Suppose one has conducted a whole series of tests on a particular set of data with a view to developing a trading system. The precise nature of this is not really important - it could be some machine learning approach, a grid search of moving average crossover parameter values, a series of elimination contests to find the "best" indicator, or whatever. While doing this we keep a record of all our results and when the search is complete we plot a histogram thus:-

which is the result of 160,000 distinct tests plotted in 200 bins. Naturally, having done this, we select the best system found, represented by the vertical cursor line at x-axis value 5.2. This 5.2 is our test metric of choice, be it Sharpe ratio, win to loss ratio, whatever. But then we ask ourselves whether we have truly found a world beating system or is this discovery the result of data mining?

To test this, we create a random set of data which has the same attributes as the real data used above. The random data can be obtained by Bootstrapping, random permutation, application of a Markov chain with state spaces derived from the original data etc. The actual choice of which to use will depend on the null hypothesis one wants to test. Having obtained our random data set, we then perform

**as we did above and record the test metric of best performing system found on this random data set. We repeat this 160,000 times and then plot a histogram ( in red ) of the best test results over all these random data sets:-**

*the exact same search*We find that this random set has a mean value of 0.5 and a standard deviation of 0.2. What this red test set represents is the ability/power of our machine learning algo, grid search criteria etc. to uncover "good" systems in even meaningless data, where all relationships are, in effect, spurious and contain no predictive ability.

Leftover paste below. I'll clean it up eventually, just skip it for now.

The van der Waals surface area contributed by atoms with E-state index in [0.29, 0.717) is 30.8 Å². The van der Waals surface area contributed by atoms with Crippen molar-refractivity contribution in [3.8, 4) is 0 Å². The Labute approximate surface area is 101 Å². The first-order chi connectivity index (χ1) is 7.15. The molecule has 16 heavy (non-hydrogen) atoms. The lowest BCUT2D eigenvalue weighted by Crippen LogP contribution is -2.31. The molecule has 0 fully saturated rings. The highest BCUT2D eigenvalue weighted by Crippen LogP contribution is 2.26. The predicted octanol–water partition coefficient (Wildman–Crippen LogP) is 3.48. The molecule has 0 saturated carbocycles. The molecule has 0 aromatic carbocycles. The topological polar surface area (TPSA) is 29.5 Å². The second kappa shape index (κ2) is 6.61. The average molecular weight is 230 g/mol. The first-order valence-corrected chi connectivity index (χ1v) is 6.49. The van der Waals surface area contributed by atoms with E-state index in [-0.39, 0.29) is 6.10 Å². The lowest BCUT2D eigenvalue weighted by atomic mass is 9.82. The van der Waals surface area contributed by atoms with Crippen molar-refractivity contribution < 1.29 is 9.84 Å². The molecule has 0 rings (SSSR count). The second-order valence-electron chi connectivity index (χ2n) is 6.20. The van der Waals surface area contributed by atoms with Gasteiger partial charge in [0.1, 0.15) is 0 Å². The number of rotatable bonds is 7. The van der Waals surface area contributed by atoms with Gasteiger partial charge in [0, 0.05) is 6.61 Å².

We must now suppose that this power to uncover spurious relationships also exists in our original set of tests on the real data, and it must be accounted for. For purposes of illustration I'm going to take a naive approach and take 4 times the standard deviation plus the mean of the red distribution and shift our original green distribution to the right by an amount equal to this sum, a value of 1.3 thus:-

We now see that our original test metric value of 5.2, which was well out in the tail of the non-shifted green distribution, is comfortably within the tail of the shifted distribution, and depending on our choice of p-value etc. we may not be able to reject our null hypothesis, whatever it may have been.

As I warned readers above, this is not supposed to be a mathematically rigorous exposition of how to account for data mining bias, but rather an illustrative explanation of the principle(s) behind accounting for it. The main take away is that the red distribution, whatever it is for the test(s) you are running, needs to be generated and then the tests on real data need to be appropriately discounted by the relevant measures taken from the red distribution before any inferences are drawn about the efficacy of the results on the real data.

For more information about data mining tests readers might care to visit a Github repository I have created, which contains code and some academic papers on the subject.